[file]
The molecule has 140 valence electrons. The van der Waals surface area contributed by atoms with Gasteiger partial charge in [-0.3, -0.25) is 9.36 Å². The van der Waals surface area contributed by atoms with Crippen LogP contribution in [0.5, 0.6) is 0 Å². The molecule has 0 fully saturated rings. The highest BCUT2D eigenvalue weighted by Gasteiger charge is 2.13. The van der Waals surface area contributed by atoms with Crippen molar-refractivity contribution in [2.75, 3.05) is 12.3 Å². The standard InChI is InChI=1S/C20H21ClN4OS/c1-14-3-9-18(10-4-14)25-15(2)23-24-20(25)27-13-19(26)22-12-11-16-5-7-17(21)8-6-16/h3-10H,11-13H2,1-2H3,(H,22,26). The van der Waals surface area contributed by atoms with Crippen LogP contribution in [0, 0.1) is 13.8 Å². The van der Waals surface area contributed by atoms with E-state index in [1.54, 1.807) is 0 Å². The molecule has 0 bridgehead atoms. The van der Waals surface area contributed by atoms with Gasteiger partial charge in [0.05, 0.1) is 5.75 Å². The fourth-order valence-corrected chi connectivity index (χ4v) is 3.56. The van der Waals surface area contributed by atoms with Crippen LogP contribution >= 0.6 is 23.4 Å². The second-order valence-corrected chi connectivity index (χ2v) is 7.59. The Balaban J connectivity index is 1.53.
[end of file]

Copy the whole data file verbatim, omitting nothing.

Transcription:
The molecule has 140 valence electrons. The van der Waals surface area contributed by atoms with Gasteiger partial charge in [-0.3, -0.25) is 9.36 Å². The van der Waals surface area contributed by atoms with Crippen LogP contribution in [0.5, 0.6) is 0 Å². The molecule has 0 fully saturated rings. The highest BCUT2D eigenvalue weighted by Gasteiger charge is 2.13. The van der Waals surface area contributed by atoms with Crippen molar-refractivity contribution in [2.75, 3.05) is 12.3 Å². The standard InChI is InChI=1S/C20H21ClN4OS/c1-14-3-9-18(10-4-14)25-15(2)23-24-20(25)27-13-19(26)22-12-11-16-5-7-17(21)8-6-16/h3-10H,11-13H2,1-2H3,(H,22,26). The van der Waals surface area contributed by atoms with Crippen LogP contribution in [0, 0.1) is 13.8 Å². The van der Waals surface area contributed by atoms with E-state index in [1.54, 1.807) is 0 Å². The molecule has 0 bridgehead atoms. The van der Waals surface area contributed by atoms with Gasteiger partial charge in [0.05, 0.1) is 5.75 Å². The fourth-order valence-corrected chi connectivity index (χ4v) is 3.56. The van der Waals surface area contributed by atoms with Crippen LogP contribution >= 0.6 is 23.4 Å². The second-order valence-corrected chi connectivity index (χ2v) is 7.59. The Balaban J connectivity index is 1.53.